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Interview With Senator John McCain; Alleged Colorado Gunman in Court; Gabby Giffords Pushes for Gun Control; Dreamliners Suffer Fire, Fuel Leak; McCain's 'Serious Concerns' About Hagel

Aired January 8, 2013 - 18:00   ET


WOLF BLITZER, CNN ANCHOR: Will Congress push the economy to the brink? I will ask Senator John McCain.

And a lottery winner poisoned with cyanide.

Plus, the terrifying end to a hot air balloon ride this wedding party will never forget.

I'm Wolf Blitzer. You're in THE SITUATION ROOM.

But, first, guns. The push for new gun laws in the wake of the Connecticut school shooting has a powerful new voice, the former Congresswoman Gabrielle Giffords. She was gravely wounded in a mass shooting exactly two years ago today.

Lisa Sylvester is here with more on what's going on -- Lisa.


Well, leaders from both the private and public sectors are starting to offer specific proposals on gun control, all sides aware how politically sensitive this issue has become. And the leading voice today comes from someone with the political and personal experience that is sure to command attention here in Washington.


SYLVESTER (voice-over): On the two-year anniversary of the Tucson shooting and a week after a visit to Newtown, Gabby Giffords wants to send a wakeup call to Washington when it comes to gun violence.

DIANE SAWYER, ABC NEWS: When it can happen to children in a classroom, it's time to say...


SYLVESTER: Giffords and her husband, Mark Kelly, have launched Americans for Responsible Solutions, a group that will raise money and lobby lawmakers on gun legislation, a sort of counter to the National Rifle Association.

In "USA Today," the couple wrote -- quote -- "We saw from the NRA leadership's defiant and unsympathetic response to the Newtown, Connecticut, massacre that winning even the most commonsense reforms will require a fight."

But they are trying to navigate a political balance. Kelly explains why in an interview with ABC.

MARK KELLY, HUSBAND OF GABRIELLE GIFFORDS: I have a gun. Gabby and I are both gun owners. We are strong supporters of the Second Amendment. But we have got to do something to keep the guns from getting into the wrong hands.

SYLVESTER: Gun owners are a powerful organized group the White House wants to reach as well. The working group led by Vice President Joe Biden will talk to a number of gun rights advocates Thursday.

JAY CARNEY, WHITE HOUSE PRESS SECRETARY: We look forward to hearing from a variety of organizations and civic groups and others who have insights into this problem.

SYLVESTER: Both the NRA and the National Shooting Sports Foundation, the two largest groups in the country, confirmed to CNN that they would attend. But until the Biden task force makes their recommendations at the end of January, there will be a policy and public relations battle with the White House getting the backing of New York Mayor Michael Bloomberg.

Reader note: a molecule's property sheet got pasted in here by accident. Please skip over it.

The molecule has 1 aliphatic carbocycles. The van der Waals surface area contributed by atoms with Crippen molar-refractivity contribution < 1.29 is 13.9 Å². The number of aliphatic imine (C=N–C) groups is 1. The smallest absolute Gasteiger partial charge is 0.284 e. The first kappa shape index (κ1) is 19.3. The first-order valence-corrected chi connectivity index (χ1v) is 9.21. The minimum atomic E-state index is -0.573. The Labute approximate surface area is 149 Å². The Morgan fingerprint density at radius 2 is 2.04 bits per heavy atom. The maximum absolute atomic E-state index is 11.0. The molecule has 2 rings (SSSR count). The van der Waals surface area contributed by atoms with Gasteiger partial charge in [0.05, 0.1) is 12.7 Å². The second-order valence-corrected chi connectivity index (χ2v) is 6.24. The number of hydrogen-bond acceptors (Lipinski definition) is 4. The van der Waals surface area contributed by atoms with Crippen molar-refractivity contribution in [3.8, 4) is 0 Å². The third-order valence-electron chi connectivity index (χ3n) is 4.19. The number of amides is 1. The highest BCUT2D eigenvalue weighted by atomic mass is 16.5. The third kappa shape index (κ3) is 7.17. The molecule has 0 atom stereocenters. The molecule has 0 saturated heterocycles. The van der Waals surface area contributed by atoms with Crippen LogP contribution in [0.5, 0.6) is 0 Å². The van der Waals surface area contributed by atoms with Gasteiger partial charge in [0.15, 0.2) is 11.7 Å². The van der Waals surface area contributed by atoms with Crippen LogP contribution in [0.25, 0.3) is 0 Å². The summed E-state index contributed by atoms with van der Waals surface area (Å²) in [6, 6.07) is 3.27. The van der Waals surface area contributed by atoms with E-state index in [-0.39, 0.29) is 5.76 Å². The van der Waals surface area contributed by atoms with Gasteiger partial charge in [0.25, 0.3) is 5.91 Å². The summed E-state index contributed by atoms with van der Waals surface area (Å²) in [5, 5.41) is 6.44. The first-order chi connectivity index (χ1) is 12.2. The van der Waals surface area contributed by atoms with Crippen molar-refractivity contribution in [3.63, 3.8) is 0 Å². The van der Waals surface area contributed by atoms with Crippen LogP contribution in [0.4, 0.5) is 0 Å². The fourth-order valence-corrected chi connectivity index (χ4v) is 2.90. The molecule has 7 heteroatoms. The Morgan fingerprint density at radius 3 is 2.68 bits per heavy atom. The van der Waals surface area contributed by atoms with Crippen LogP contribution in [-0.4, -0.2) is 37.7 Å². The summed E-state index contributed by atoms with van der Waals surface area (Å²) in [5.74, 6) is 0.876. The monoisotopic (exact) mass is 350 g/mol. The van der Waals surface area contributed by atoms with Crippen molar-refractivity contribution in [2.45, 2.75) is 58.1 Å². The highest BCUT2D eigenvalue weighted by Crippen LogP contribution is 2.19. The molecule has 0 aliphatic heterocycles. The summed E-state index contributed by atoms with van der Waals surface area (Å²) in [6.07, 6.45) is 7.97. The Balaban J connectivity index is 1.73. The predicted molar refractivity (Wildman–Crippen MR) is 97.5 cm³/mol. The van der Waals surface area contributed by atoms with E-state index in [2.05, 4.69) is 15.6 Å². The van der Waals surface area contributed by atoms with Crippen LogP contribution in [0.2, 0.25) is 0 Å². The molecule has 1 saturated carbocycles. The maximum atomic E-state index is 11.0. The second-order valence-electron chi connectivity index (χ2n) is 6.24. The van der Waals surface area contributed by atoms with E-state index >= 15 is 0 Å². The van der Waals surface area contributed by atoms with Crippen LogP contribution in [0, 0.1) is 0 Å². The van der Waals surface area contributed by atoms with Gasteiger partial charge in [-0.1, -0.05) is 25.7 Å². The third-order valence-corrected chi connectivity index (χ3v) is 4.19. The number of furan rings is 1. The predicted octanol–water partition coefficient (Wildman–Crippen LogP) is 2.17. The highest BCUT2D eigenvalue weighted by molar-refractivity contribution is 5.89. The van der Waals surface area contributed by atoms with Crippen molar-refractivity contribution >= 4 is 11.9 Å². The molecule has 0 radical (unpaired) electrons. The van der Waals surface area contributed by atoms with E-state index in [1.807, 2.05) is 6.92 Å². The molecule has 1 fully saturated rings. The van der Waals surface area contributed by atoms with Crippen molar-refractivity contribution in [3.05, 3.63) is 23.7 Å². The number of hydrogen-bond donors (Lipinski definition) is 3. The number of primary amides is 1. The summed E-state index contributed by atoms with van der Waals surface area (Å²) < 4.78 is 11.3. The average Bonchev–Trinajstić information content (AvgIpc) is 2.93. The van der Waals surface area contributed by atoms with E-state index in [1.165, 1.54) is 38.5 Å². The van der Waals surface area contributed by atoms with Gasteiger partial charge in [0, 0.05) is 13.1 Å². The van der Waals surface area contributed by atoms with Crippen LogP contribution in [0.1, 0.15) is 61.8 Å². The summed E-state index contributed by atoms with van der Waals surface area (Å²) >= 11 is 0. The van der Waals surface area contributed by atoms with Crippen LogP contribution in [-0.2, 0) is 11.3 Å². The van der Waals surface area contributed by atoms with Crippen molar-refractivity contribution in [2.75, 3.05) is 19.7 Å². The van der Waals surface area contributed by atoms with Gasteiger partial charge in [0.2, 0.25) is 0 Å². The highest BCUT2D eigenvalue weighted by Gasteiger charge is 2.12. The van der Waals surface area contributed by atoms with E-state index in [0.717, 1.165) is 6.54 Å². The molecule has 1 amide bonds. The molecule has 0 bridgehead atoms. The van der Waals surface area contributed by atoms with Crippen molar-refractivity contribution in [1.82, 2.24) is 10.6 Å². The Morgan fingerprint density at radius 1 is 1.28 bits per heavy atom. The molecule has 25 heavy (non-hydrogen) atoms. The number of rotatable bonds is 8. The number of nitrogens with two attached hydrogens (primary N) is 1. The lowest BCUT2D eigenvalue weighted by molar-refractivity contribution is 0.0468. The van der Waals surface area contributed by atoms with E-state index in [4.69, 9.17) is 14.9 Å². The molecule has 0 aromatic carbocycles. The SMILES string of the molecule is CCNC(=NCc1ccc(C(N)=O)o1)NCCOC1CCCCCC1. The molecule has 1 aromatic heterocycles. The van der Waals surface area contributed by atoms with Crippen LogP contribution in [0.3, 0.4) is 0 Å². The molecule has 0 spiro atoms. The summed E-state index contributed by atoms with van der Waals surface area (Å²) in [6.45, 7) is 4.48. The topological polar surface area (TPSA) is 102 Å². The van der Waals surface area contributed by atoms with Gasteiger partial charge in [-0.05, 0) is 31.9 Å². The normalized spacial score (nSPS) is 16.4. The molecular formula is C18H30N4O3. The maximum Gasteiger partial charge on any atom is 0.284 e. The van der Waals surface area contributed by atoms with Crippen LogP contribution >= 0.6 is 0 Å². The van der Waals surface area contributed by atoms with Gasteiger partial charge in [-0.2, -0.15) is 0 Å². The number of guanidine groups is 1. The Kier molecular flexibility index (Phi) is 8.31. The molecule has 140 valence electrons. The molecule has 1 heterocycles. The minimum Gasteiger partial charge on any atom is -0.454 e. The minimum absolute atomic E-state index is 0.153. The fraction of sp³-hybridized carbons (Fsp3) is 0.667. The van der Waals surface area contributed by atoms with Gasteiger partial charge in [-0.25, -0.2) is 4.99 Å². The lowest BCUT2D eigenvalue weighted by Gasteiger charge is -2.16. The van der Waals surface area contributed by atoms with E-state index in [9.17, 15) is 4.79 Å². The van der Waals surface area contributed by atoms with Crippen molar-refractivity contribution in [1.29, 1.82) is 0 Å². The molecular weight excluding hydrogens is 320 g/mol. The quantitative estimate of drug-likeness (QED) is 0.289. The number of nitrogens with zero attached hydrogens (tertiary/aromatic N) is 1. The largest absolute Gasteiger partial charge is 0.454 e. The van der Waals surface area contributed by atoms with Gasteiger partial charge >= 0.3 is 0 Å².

MICHAEL BLOOMBERG (I), MAYOR OF NEW YORK: I think what we have got to do first is try to everything we can to help Joe Biden.

SYLVESTER: His group, Mayors Against Illegal Guns, launched their own campaign demanding action on Capitol Hill.

ROXANNA GREEN, MOTHER OF MURDER VICTIM: My 9-year-old daughter was murdered in the Tucson shooting. I have one question for our political leaders. When will you find the courage to stand up to the gun lobby?


SYLVESTER: And these ads are just the beginning of what promises to be an intense few weeks of political outreach in anticipation of specifics from the White House, but already the rhetoric is heated and it's quite emotional, Wolf.

BLITZER: Not every day the White House, the Obama White House invites somebody from the NRA to come over, participate in a meeting. Any more specifics?

SYLVESTER: We are told that James J. Baker, who is with the group's Institute of Legislative Action, will be representing the NRA. He's been with the NRA in leadership roles off and on since the 1980s and he was also a high-level campaign volunteer to Senator John McCain during his 2008 failed bid for the presidency.

And the Baker we are talking about, of course, is not the former secretary of state, just to clarify that.

BLITZER: But it's a common name. SYLVESTER: That's right, Wolf.

BLITZER: Lisa, thanks very, very much.

Kate Bolduan has got more on what's going on with guns in the country.

What are you seeing over there, Kate?


Well, in Colorado, emotional testimony and a chilling description of the elaborate booby trap laid out by accused theater gunman James Holmes. We remember this story so well. New details emerged at his preliminary hearing today about how he rigged his apartment to create a massive explosion that would have left even more people dead in Aurora.

CNN's Ed Lavandera is in Centennial, Colorado, for us.

Ed, the details are absolutely chilling. What's the latest you're picking up?

ED LAVANDERA, CNN CORRESPONDENT: Kate, remember, what prosecutors are trying to do in this preliminary hearing is lay out the evidence against James Holmes, but also more importantly from their perspective is to show that this wasn't the actions of someone who just snapped one day and decided to go kill people in a movie theater, that this was a well-thought-out and a well-planned-attack.


911 OPERATOR: Shooting at Century Theaters. They are saying somebody is shooting in the auditorium.

LAVANDERA (voice-over): The first 911 call came from inside theater nine just 18 minutes after the start of "The Dark Knight Rises." The call lasted just 27 seconds, the caller's words drowned out by the sounds of constant boom, boom, boom; 30 gunshots could be heard in that one call alone.

Six minutes later, the shots have stopped. A teenage relative of 6- year-old Veronica Moser-Sullivan calls 911. In tears, the girl struggles to explain how Veronica can't breathe. The dispatcher tells her to start CPR and the girl can only respond: "I can't hear you. It's too loud. I'm sorry."